Browsing posts from May, 2009
The Cubs barely made Chris Carpenter work. A sad approach against a guy making his first start in a month.
With Carpenter’s pitch count hovering somewhere around 70-75, Chicago let the Cardinals ace off the hook with 67 pitches in five strong innings.
A big part in defeating a dominate pitcher is working the count. But, the Cubs have simply been too aggressive at the plate lately.
Chicago should have forced Carpenter out earlier by making him throw more pitches. After all, the Cards bullpen is its biggest weakness.
It’s time for Soriano got hot again! He’s the lone guy in the lineup capable of carrying the team with the vast majority of the order struggling.
And if hitting is contagious, Alfonso is the right player to spread the hit-bug around the Cubs clubhouse.
Joel Pineiro gave the Cubs a reality check.
It took just 92 pitches for the Cards’ right-hander to go the distance and shut out the Cubs. And, it didn’t appear all that difficult either.
Pineiro tossed strikes to a lineup with five starters batting .230 or less–Lee, Bradley, Fontenot, Soto, and Miles. Go figure.
Yet, despite the horrific batting averages, the Cubs have managed to win five of its last seven games. Meaning, if and when this team truly begins to hit they’ll pull away in the division.
That said, the Cubs offense is without an excuse for its poor hitting. Its mid-May, the weather is warm and the starting pitching has been terrific. So what’s the hold up?
It’s taking three banks to help Tom Ricketts finance his purchase of the Cubs.
Think about that for a second. Not one, not two, but three banks. That’s some kind of coin.
The Cubs’ price tag is $900 million. Ricketts needs $450 million to close the deal–that’s where the three banks come in.
What can’t you buy for $450 million? Seriously.
Here’s a better question. What can the Cubs afford to buy at the trade deadline?
The Cubs let this one slip away. Not enough hitting and another poor bullpen outing trashed what should have been an undefeated homestand.
However, despite the rough fourth inning, Harden pitched well enough for the win. Yet, for whatever reasons, Rich isn’t throwing well at Wrigley. At home he’s (2-2) with a plus-six ERA. Why so bad???
Ascanio hits two batters–both come around to score the eventual game-winning runs. Cotts walks yet another batter. What’s his purpose in the pen if he can’t throw strikes?
And, what’s happened to Mike Fontenot lately?
Kevin Gregg led the NL in blown saves last year. Meaning, more outings like this one are bound to happen with the right-hander.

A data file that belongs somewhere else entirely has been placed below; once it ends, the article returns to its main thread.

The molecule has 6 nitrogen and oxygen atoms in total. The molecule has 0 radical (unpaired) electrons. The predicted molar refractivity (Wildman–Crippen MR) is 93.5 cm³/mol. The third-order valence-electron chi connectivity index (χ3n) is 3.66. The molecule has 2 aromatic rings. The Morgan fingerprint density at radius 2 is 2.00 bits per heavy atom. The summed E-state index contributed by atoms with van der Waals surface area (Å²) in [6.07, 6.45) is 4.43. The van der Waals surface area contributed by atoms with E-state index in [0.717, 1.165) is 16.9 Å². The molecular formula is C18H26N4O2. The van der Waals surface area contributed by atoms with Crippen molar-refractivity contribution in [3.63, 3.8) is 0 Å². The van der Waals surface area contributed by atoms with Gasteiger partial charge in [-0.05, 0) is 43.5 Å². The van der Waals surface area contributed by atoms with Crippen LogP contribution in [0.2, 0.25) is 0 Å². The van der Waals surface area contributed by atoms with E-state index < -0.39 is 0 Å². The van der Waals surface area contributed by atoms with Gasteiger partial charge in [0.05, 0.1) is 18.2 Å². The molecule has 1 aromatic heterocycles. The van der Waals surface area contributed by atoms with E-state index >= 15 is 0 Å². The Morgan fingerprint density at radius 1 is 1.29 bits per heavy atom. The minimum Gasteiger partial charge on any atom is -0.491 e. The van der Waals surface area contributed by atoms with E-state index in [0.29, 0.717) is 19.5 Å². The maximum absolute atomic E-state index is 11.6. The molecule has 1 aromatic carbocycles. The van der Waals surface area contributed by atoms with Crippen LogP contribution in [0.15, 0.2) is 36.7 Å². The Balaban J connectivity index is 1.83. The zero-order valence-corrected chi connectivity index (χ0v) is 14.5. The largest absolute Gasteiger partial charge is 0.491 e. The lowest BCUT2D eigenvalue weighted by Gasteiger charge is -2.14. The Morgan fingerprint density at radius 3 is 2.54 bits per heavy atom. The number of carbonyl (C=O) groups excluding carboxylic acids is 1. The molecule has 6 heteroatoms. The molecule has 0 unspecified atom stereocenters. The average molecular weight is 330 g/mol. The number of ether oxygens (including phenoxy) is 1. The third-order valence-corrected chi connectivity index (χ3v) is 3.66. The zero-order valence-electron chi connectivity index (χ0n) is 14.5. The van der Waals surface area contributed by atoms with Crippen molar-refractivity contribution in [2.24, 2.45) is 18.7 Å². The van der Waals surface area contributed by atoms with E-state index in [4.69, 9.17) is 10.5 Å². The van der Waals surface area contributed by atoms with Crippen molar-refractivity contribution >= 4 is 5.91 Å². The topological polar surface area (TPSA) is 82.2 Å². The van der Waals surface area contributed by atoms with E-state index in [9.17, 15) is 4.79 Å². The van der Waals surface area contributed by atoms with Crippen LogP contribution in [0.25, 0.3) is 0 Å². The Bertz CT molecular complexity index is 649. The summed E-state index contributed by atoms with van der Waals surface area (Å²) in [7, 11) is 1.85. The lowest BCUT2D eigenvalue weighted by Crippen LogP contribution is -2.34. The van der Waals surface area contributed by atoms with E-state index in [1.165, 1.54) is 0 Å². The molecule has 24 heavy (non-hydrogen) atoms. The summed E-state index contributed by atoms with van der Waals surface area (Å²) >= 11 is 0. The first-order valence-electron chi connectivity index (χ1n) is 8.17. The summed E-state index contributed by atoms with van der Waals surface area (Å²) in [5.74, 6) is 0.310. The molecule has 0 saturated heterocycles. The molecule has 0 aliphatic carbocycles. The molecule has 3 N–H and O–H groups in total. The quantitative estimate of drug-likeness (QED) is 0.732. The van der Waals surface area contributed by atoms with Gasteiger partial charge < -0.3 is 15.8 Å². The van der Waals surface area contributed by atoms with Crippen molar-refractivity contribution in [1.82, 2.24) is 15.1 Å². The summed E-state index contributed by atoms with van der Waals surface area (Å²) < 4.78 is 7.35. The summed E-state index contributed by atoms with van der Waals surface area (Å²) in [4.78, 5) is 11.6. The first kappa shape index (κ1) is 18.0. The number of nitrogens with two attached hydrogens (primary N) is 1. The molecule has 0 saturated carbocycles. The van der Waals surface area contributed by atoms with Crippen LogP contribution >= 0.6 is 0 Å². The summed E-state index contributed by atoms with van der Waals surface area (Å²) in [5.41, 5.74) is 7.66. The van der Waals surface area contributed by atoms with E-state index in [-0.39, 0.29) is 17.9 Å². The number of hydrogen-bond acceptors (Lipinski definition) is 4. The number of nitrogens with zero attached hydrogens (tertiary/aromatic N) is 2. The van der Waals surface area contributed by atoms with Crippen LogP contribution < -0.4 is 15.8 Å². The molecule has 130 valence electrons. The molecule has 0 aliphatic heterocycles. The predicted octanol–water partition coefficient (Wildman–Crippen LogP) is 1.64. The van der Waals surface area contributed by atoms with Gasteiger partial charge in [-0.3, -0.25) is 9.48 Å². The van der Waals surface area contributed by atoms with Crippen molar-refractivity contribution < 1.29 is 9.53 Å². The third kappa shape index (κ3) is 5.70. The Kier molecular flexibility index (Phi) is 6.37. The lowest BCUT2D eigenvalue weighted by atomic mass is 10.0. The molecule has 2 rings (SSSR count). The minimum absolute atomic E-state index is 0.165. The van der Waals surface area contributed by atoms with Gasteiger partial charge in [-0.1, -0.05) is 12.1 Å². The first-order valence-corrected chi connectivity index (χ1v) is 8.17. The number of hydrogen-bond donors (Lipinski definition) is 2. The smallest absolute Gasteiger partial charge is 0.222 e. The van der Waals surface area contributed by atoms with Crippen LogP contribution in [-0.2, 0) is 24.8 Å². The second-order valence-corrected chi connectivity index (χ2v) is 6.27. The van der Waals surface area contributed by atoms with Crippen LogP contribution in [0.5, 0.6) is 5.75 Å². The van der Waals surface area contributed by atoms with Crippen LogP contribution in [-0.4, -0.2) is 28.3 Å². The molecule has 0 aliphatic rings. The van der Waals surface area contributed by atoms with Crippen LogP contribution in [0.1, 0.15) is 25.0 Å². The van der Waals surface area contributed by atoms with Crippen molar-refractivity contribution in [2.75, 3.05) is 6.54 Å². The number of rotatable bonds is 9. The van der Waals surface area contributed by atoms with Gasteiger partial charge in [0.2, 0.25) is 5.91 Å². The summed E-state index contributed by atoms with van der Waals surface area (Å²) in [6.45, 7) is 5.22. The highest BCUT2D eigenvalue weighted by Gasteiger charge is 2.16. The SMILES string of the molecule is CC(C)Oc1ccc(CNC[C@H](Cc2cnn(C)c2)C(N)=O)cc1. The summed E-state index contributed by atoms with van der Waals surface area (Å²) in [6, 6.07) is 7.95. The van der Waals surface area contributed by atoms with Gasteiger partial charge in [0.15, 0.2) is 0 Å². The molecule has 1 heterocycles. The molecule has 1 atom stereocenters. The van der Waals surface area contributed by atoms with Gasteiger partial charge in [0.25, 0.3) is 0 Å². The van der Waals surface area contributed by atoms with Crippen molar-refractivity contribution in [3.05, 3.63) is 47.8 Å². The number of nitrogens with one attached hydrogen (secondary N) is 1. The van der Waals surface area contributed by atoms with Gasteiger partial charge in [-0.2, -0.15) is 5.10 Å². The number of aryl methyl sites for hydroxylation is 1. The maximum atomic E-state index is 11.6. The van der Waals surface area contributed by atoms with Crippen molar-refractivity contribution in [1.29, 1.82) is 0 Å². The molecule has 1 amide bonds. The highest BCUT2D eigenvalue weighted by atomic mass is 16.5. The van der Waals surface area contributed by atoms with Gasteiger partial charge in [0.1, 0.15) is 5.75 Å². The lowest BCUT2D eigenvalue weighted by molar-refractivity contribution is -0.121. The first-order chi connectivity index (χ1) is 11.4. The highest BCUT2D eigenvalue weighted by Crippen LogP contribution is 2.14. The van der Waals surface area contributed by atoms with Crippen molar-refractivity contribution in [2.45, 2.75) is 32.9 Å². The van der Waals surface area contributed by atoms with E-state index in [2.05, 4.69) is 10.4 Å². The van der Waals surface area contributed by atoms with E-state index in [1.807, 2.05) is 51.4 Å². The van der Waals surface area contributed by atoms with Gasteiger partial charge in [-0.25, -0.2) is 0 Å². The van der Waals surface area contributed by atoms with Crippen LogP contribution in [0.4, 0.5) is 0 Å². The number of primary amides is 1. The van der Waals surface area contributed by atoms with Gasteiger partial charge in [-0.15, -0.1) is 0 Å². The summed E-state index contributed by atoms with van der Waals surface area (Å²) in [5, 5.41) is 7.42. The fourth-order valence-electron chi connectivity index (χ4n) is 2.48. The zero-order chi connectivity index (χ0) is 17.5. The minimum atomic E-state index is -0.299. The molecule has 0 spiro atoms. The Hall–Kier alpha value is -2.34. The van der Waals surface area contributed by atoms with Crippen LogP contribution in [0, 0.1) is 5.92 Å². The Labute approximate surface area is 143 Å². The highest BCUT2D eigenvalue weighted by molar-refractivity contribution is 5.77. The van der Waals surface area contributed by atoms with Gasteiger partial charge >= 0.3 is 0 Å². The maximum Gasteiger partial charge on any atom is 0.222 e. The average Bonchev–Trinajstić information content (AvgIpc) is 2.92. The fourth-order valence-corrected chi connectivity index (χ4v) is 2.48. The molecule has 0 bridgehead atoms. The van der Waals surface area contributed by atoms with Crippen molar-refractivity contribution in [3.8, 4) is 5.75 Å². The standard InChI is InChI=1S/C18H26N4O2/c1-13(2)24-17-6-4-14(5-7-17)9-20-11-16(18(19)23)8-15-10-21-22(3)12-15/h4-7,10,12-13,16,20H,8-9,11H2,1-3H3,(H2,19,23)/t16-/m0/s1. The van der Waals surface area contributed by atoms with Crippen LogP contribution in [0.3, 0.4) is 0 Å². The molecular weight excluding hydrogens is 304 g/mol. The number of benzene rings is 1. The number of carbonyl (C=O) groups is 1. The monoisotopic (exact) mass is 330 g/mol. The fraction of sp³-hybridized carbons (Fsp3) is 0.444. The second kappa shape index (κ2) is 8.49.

Doesn’t mean Marmol should close. Doesn’t mean Gregg can’t cut it in the ninth. And, Lou says he’s ready to throw Gregg back out there Sunday, if need be. It’s one of the beauties of baseball–there’s always tomorrow!
This was vintage LaTroy Hawkins pitching at Wrigley–blowing the save opportunity. Never liked the guy as the Cubs’ closer. And, I’d take Gregg over Hawkins any day.
I’m a big believer in rest. Recharging the batteries is a good thing. Players, coaches, and even us peons all benefit from a well deserved off day!
Sure, rainouts stink for both the players and fans, and especially considering the Cubs are riding a season-high four-game winning streak.
But with the club scheduled to play 29 games in 31 days, Friday’s washout is a blessing in disguise.
Milton Bradley says he’s not treated fairly by MLB. And, Milton is right. But, that’s to be expected with his history of suspensions.
Doesn’t matter if Bradley’s contact with the umpire was incidental–you can’t touch the guys in blue! When there’s contact there are also grounds for a possible suspension.
I didn’t have a problem with MLB’s initial two-game ban for Bradley. And I don’t have a problem with the reduction to a one-game ban either.
My only issue is that it took MLB a full month to resolve the problem. That’s too long.
Give Milton credit for addressing the media after the game. Answering the questions keeps the story from lingering any longer. He’ll serve the suspension Friday and put this whole story to bed.
The Cubs made the most of their seven hits Wednesday. Four of six runs scored with two outs.
Soto drove in THREE two-out RBI! He’s nearing the .200 mark, and has reached base safely during his last 10 starts. Maybe his first jack of the season loosens him up even more at the plate?
Without question, Lilly has been the best starter on the staff. He was strong through all 6.1 innings. Even better, the lefty didn’t walk a single batter!!!
And, without the defensive miscues by Lee and Fukudome, Lilly probably last another inning.
Adrian Gonzalez is terribly underrated around baseball. Put this guy on a winner and he’s a house hold name.
Plus, it’s remarkable the way this guy hits with power to the opposite field. He makes it look easy– a calling card for the truly gifted athlete.
I’m buying a Bobby Scales tee-shirt.
His pinch-hit bomb in the seventh–his first MLB home run–reminded me of Felix Pie’s dramatic three-run shot against the Mets on Apr. 21 last year. Although, Pie was sent down less than a month later.
Scales, on the other hand, is off to an impressive start. A five-game hitting streak which includes a home run, triple, three runs scored and a .429 average to boot!
He’s making the most of his opportunity and, making it tough on the Cubs to send him back to Iowa. I hope he stays in Chicago all summer.
The Cubs’ roster won’t get healthy in the next three days. But, there’s a big opportunity for Chicago to get healthy in the standings while facing San Diego at Wrigley this week.
The Pads are a woeful (13-19) overall and coming off a stretch of 17 games played in 17 days. They finished the run (4-13).
They’re also (5-13) on the road this season. And, not since Jake Peavy’s win against the Mets on April 16th has the starting rotation recorded a single victory–(0-9).
Thus, many reasons for the Cubs to look forward to this three-game set.